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Home arrow Economics arrow Contingency and commitment : Mexican existentialism and the place of philosophy


Criticisms of the Mexican existentialists came hard and fast—and to some degree, they are still coming. Early in 1949, the Mexican novelist Jose Mancisidor’s article in the prominent newspaper El Nacional, “El existen- tialismo, filosoffa de la evasion” (Existentialism, philosophy of evasion) (April 3, 1949), criticized the cult of irresponsibility that existentialism is sure to encourage. The journalist Enrique Zuniga Mesta likewise published a scathing piece titled “El existencialismo no es autentica filosoffa” (Existentialism is not authentic philosophy) (August 7, 1949), where he rails against its lack of method, and thus its inapplicability. Leopoldo Zea, the elder statesman of el Grupo Hiperion, was quick to respond to Mancisidor and similar critics with “El existencialismo como filosoffa de la responsabilidad” (Existentialism as philosophy of responsibility) (June 5, 1949). There he writes, “Existentialism does not wish to elude reality, it does not evade it, it confronts it, assuming it with all of its consequences” (3). This sentiment, echoed by the rest of los hiperiones, assumes a complex reality made up of individual and collective intentions, history, social structures, and material conditions. Assuming responsibility for this complex reality is no easy task, even for the most capable human being in the best of conditions, which makes criticisms such as Mancisidor’s hard to dismiss, given what these critics must see as Mexico’s traumatic history. But Zea’s optimism, shared by the likes of Uranga and Villoro, is unshakeable: “Each one of us has his situation, his place, determined by our actions and the actions of others. In assuming our situation we assume the responsibility for the acts of those others and of ourselves. Responsibility implies at the same time freedom. We can talk of responsibility only where there is freedom” (3).

More recently, Christopher Dominguez Michael leveled a more scathing critique of the Mexican existentialist period on the occasion of the 1997 reissue of Jorge Portilla’s Fenomenologia del relajo. Referring to the existentialist period (1948-1952), Michael calls it an “embarrassing deception” and laments the intellectual energy wasted and the “suffering of that solemn and miserable project that was . . . our existentialism” (1997, 7). He characterizes el Grupo Hiperion’s urge to appropriate the existentialist project as the urge of an impoverished culture seeking to forge a new reality in an ever-changing geopolitical climate: “[existentialism] was read in the peripheral countries as an instrument to forge an ontological atmosphere [ontosfera] for civilizations [that were] insecure before the abyss of modernity” (7). Michael, falsely on my reading, charges the existentialists with “inventing a national being” that they could then describe—a vicious circle that, he suggests, gets us nowhere. He wonders how “the bellicose militancy of Sartre, the dark silence of Heidegger, and the present absence of Ortega” (7) can lead to any meaningful social or spiritual change. Confusing the concern with the nature of reality and situated existence for a rampant nationalism, Michael accuses the existentialists of having “forgotten that the only imperishable philosophy is the one that liberates itself from nationalism” (8). In other words, the only true philosophy is one that is free from all attachments or existential concerns. But, as Guillermo Hurtado notes, “being Mexican, in the [existentialist sense], is not to have a Mexican nationality, nor belonging to Mexican culture, but to exist in a certain manner” (2006, xxiv). So, although the national culture must factor into the situation that constitutes the condition for the possibility of all philosophical engagement and commitment, just as biography, geography, ideology, and language, these form a manner of existence that, as a whole, is the one for which one must be responsible. However, Michael believes that the existentialists of the 1940s could not see past their own nationalism, charging that “a nationalist angst suffocated them as philosophers” (1997, 8). For this reason, Michael concludes, again prematurely, “a few episodes of our intellectual history have been forgotten with such quickness” (8).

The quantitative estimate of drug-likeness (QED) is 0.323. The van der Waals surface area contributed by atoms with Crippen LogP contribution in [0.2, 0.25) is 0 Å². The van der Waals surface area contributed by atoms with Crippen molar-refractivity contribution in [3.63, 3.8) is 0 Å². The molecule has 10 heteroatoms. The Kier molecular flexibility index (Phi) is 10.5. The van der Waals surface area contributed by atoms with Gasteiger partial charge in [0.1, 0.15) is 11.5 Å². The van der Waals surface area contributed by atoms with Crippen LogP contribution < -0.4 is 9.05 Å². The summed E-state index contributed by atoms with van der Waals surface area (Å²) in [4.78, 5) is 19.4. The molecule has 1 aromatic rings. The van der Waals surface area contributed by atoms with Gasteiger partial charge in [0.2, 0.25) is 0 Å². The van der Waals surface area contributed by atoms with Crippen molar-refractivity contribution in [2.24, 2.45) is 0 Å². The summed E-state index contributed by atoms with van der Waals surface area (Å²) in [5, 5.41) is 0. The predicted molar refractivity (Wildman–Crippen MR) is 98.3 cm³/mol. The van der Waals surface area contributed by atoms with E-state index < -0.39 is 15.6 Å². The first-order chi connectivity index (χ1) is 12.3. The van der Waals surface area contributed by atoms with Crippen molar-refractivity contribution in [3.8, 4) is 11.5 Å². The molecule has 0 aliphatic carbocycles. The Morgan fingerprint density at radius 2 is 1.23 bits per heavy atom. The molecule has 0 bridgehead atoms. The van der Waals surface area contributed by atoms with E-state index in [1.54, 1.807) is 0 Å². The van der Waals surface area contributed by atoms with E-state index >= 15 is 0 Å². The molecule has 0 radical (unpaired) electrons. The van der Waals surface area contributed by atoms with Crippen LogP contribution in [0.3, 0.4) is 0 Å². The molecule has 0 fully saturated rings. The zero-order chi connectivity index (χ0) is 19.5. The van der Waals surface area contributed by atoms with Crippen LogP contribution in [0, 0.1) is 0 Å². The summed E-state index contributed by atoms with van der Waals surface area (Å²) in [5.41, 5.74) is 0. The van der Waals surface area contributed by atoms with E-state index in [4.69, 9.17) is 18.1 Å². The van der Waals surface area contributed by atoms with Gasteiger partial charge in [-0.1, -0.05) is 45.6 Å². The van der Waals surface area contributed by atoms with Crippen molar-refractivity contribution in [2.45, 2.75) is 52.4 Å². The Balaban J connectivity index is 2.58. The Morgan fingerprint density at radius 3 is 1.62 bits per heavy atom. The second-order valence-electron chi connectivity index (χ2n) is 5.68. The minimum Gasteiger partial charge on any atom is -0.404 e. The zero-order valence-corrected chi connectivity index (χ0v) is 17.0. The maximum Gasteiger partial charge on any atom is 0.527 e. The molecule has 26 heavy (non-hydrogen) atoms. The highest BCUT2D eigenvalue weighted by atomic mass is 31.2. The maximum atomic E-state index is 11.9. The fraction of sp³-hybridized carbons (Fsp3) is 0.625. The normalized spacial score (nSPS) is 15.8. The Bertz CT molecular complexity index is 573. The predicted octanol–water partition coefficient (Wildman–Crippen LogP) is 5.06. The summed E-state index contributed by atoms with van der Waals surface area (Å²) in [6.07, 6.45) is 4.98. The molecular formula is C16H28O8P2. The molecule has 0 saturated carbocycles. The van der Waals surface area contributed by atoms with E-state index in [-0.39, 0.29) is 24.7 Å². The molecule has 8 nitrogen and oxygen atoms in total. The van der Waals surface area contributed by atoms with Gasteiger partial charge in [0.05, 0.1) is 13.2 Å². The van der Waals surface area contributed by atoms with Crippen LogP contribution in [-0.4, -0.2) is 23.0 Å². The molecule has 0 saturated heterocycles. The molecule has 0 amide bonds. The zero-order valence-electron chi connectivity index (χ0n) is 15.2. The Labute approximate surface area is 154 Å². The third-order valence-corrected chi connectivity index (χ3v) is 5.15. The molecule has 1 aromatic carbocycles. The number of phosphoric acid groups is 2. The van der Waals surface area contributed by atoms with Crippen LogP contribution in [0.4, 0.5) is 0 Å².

It is my contention, in the chapters that follow, that judgments such as these are grounded on a predilection and prejudice for a certain way of conceiving the philosophical project, one justified on the belief that the Eurocentric conception of what philosophy must be is right and certainly unquestionable.

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